Understanding Different Worldviews
In her wonderful President’s Lecture, “Writing about an Epic that Continues to Speak: Banned Books, Politics, and the Academic Study of Religion," Paula Richman, ’74, Oberlin’s William H. Danforth Professor of South Asian Religions, encouraged the audience to engage in the academic study of religion.
We should do so, she said, not just because we will learn about traditions, beliefs, and practices, but because studying religion can shed light on the sometimes complex relationships between religion, politics, and cultures in other countries and in ours.
For those of you who missed her midday lecture in Finney Chapel on September 19th, Professor Richman proudly pointed to her Religious Studies colleagues and encouraged students to take classes in the many religious traditions of the world.
Her talk suggested another meaning—that studying texts and their various interpretations, even if not always comfortable, can broaden our understanding of worlds and views not our own. Her argument lies at the core of the humanities disciplines, alive and well at Oberlin if not always embraced by critics of liberal education.
Professor Richman is a leading expert on the Ramayana, a Hindu epic, and on Tamil, a language spoken in south India and abroad by more than 75 million people. She spoke about how her study of the Ramayana, which dates back two millennia and has been retold in a variety of ways over the centuries and across South Asia, has caused legal issues with Hindu nationalists who view the idea that there is more than one valid interpretation of the story as defaming their religion. That example provided a fascinating illustration of her broader message which is so important to all of us who believe in robust inquiry.
I think all of us in Finney Chapel were inspired by her lecture. The student questions following Professor Richman’s talk were insightful and interesting.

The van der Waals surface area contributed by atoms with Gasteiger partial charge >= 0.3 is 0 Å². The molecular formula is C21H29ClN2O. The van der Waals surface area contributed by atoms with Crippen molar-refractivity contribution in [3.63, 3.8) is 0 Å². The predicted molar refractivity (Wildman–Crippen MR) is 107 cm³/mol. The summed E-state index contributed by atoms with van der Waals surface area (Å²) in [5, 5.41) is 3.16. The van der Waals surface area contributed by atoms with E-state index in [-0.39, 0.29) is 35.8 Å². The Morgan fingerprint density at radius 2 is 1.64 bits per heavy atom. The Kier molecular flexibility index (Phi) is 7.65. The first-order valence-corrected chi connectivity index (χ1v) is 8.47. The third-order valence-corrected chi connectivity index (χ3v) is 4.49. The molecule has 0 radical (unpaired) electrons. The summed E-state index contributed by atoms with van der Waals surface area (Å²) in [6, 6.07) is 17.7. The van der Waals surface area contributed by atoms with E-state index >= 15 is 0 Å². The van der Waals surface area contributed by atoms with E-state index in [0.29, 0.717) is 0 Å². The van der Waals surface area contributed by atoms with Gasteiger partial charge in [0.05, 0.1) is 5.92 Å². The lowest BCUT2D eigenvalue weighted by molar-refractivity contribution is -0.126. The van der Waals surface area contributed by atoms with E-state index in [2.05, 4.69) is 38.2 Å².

Last week, an Oberlin alum, a senior, tenured faculty member at University of California, Berkeley, attended my politics class on the mid-term elections. He commented that he had never heard more thoughtful responses in all his years of teaching.
You might argue that I’m basing my observations on only two data points. But to me they illustrate the high level of faculty and student engagement at Oberlin. Students here care deeply about their classes. And our faculty, such as Professor Richman, are passionate scholars, outstanding teachers, and thought-provoking lecturers.
Congratulations to the Oberlin Alumni Association leadership for approving new bylaws this past weekend which will reform the association’s system of governance and strengthen its empowerment of volunteers to become more effective in supporting the College and Oberlin communities. The new bylaws also create a new and expanded governing body, the Alumni Leadership Council, which will include student representatives.
COMMUNITY GIVING CAMPAIGN
The Oberlin Community Giving Campaign has begun! Every year, employees of Oberlin College, the Oberlin City Schools, and the City of Oberlin work together to raise funds for four organizations which provide vital services in Oberlin and nearby communities.
These beneficiaries provide a variety of services to families and individuals in and around Oberlin. They are: Greater Cleveland Community Shares; Oberlin Community Services; The Oberlin Early Childhood Center; and The United Way of Greater Lorain County.
You have the opportunity to support any or all of these organizations. The pledge form can be accessed online at this webpage.
Your charitable giving can sustain families in difficult circumstances. Throughout its history, the Oberlin community has consistently demonstrated its caring and concern for others through concrete actions. In that spirit, please help make this a great year for the Oberlin Community Giving Campaign.
OBERLIN COMMUNITY AND CULTURE FESTIVAL
Tappan Square will be the place to be this coming Saturday when we celebrate the annual Oberlin Community and Culture Festival. This is a wonderful annual celebration of diversity with activities for all ages, featuring free food from around the world, samples from Oberlin’s restaurants, and live performances. Come to Tappan Square between 1 and 4 p.m. for fun, food, dancing, music, culture, and other activities.